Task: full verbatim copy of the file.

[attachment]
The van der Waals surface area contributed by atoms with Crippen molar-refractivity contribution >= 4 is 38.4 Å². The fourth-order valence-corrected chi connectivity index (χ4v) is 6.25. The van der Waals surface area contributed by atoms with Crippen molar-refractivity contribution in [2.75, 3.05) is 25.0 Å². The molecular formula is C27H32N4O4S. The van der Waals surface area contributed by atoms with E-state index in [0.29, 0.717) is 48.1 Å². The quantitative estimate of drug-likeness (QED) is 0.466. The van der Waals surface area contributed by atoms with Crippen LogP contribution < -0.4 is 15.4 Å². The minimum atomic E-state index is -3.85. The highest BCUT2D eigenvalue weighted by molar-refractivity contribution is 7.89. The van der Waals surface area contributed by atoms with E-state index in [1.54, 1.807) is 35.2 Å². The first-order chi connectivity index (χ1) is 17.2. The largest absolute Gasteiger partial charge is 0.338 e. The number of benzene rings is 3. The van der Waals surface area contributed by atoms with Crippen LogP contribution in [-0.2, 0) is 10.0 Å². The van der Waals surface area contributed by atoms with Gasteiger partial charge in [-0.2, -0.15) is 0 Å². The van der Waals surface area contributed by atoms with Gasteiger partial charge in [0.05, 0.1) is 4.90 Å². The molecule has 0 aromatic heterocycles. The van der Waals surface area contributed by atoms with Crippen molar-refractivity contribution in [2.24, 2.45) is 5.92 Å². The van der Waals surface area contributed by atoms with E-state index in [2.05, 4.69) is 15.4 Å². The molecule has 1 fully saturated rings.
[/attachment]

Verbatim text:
The van der Waals surface area contributed by atoms with Crippen molar-refractivity contribution >= 4 is 38.4 Å². The fourth-order valence-corrected chi connectivity index (χ4v) is 6.25. The van der Waals surface area contributed by atoms with Crippen molar-refractivity contribution in [2.75, 3.05) is 25.0 Å². The molecular formula is C27H32N4O4S. The van der Waals surface area contributed by atoms with E-state index in [0.29, 0.717) is 48.1 Å². The quantitative estimate of drug-likeness (QED) is 0.466. The van der Waals surface area contributed by atoms with Crippen LogP contribution < -0.4 is 15.4 Å². The minimum atomic E-state index is -3.85. The highest BCUT2D eigenvalue weighted by molar-refractivity contribution is 7.89. The van der Waals surface area contributed by atoms with E-state index in [1.54, 1.807) is 35.2 Å². The first-order chi connectivity index (χ1) is 17.2. The largest absolute Gasteiger partial charge is 0.338 e. The number of benzene rings is 3. The van der Waals surface area contributed by atoms with Crippen LogP contribution in [-0.2, 0) is 10.0 Å². The van der Waals surface area contributed by atoms with Gasteiger partial charge in [-0.2, -0.15) is 0 Å². The van der Waals surface area contributed by atoms with Gasteiger partial charge in [0.05, 0.1) is 4.90 Å². The molecule has 0 aromatic heterocycles. The van der Waals surface area contributed by atoms with Crippen molar-refractivity contribution in [2.24, 2.45) is 5.92 Å². The van der Waals surface area contributed by atoms with E-state index in [2.05, 4.69) is 15.4 Å². The molecule has 1 fully saturated rings.